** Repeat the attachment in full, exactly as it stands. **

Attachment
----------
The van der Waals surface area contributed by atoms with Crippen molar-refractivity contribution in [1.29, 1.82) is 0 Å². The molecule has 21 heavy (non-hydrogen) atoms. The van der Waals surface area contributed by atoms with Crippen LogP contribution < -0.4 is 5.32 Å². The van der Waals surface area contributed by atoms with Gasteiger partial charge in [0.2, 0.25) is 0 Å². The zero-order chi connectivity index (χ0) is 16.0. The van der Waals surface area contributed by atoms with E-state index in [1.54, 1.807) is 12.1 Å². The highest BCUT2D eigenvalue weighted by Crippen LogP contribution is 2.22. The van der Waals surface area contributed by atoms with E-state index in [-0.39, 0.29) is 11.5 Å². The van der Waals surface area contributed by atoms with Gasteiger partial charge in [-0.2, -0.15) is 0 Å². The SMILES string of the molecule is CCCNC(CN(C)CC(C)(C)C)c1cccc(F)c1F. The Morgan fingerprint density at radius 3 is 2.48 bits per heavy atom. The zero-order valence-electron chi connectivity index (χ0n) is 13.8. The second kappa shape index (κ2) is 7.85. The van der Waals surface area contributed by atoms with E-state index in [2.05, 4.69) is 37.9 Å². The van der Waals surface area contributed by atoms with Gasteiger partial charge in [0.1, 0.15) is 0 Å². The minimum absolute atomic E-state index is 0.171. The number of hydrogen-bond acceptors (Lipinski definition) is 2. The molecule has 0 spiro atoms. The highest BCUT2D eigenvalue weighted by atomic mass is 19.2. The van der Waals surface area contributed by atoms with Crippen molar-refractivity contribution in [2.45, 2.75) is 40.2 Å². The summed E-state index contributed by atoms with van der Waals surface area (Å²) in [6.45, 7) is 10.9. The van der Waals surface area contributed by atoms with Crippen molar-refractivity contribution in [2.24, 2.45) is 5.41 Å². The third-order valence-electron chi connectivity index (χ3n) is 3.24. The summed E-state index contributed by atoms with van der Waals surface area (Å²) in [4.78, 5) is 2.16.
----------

The van der Waals surface area contributed by atoms with Crippen molar-refractivity contribution in [1.29, 1.82) is 0 Å². The molecule has 21 heavy (non-hydrogen) atoms. The van der Waals surface area contributed by atoms with Crippen LogP contribution < -0.4 is 5.32 Å². The van der Waals surface area contributed by atoms with Gasteiger partial charge in [0.2, 0.25) is 0 Å². The zero-order chi connectivity index (χ0) is 16.0. The van der Waals surface area contributed by atoms with E-state index in [1.54, 1.807) is 12.1 Å². The highest BCUT2D eigenvalue weighted by Crippen LogP contribution is 2.22. The van der Waals surface area contributed by atoms with E-state index in [-0.39, 0.29) is 11.5 Å². The van der Waals surface area contributed by atoms with Gasteiger partial charge in [-0.2, -0.15) is 0 Å². The SMILES string of the molecule is CCCNC(CN(C)CC(C)(C)C)c1cccc(F)c1F. The Morgan fingerprint density at radius 3 is 2.48 bits per heavy atom. The zero-order valence-electron chi connectivity index (χ0n) is 13.8. The second kappa shape index (κ2) is 7.85. The van der Waals surface area contributed by atoms with E-state index in [2.05, 4.69) is 37.9 Å². The van der Waals surface area contributed by atoms with Gasteiger partial charge in [0.1, 0.15) is 0 Å². The minimum absolute atomic E-state index is 0.171. The number of hydrogen-bond acceptors (Lipinski definition) is 2. The molecule has 0 spiro atoms. The highest BCUT2D eigenvalue weighted by atomic mass is 19.2. The van der Waals surface area contributed by atoms with Crippen molar-refractivity contribution in [2.45, 2.75) is 40.2 Å². The summed E-state index contributed by atoms with van der Waals surface area (Å²) in [6.45, 7) is 10.9. The van der Waals surface area contributed by atoms with Crippen molar-refractivity contribution in [2.24, 2.45) is 5.41 Å². The third-order valence-electron chi connectivity index (χ3n) is 3.24. The summed E-state index contributed by atoms with van der Waals surface area (Å²) in [4.78, 5) is 2.16.